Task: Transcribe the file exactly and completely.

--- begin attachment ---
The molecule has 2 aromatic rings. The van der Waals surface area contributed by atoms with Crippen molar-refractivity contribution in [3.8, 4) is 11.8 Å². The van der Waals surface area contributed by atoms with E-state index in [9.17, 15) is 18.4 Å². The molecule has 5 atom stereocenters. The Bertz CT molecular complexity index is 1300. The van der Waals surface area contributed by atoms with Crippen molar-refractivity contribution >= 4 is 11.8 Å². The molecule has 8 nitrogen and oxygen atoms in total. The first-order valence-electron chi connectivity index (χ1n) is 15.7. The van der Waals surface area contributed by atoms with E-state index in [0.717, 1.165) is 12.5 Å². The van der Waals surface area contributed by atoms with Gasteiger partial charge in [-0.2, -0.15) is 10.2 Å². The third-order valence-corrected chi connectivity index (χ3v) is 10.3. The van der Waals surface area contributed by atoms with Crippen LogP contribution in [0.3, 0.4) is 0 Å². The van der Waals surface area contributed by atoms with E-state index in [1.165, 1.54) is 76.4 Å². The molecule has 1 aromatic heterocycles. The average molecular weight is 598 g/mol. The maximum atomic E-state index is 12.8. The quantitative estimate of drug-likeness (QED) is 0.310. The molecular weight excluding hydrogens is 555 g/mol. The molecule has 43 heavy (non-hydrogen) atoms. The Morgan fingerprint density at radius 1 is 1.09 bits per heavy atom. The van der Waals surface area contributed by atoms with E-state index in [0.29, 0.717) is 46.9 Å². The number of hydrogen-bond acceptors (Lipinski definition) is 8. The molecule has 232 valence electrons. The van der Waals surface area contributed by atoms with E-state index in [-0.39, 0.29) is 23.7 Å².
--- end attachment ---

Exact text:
The molecule has 2 aromatic rings. The van der Waals surface area contributed by atoms with Crippen molar-refractivity contribution in [3.8, 4) is 11.8 Å². The van der Waals surface area contributed by atoms with E-state index in [9.17, 15) is 18.4 Å². The molecule has 5 atom stereocenters. The Bertz CT molecular complexity index is 1300. The van der Waals surface area contributed by atoms with Crippen molar-refractivity contribution >= 4 is 11.8 Å². The molecule has 8 nitrogen and oxygen atoms in total. The first-order valence-electron chi connectivity index (χ1n) is 15.7. The van der Waals surface area contributed by atoms with E-state index in [0.717, 1.165) is 12.5 Å². The van der Waals surface area contributed by atoms with Gasteiger partial charge in [-0.2, -0.15) is 10.2 Å². The third-order valence-corrected chi connectivity index (χ3v) is 10.3. The van der Waals surface area contributed by atoms with Crippen LogP contribution in [0.3, 0.4) is 0 Å². The van der Waals surface area contributed by atoms with E-state index in [1.165, 1.54) is 76.4 Å². The molecule has 1 aromatic heterocycles. The average molecular weight is 598 g/mol. The maximum atomic E-state index is 12.8. The quantitative estimate of drug-likeness (QED) is 0.310. The molecular weight excluding hydrogens is 555 g/mol. The molecule has 43 heavy (non-hydrogen) atoms. The Morgan fingerprint density at radius 1 is 1.09 bits per heavy atom. The van der Waals surface area contributed by atoms with E-state index in [0.29, 0.717) is 46.9 Å². The number of hydrogen-bond acceptors (Lipinski definition) is 8. The molecule has 232 valence electrons. The van der Waals surface area contributed by atoms with E-state index in [-0.39, 0.29) is 23.7 Å².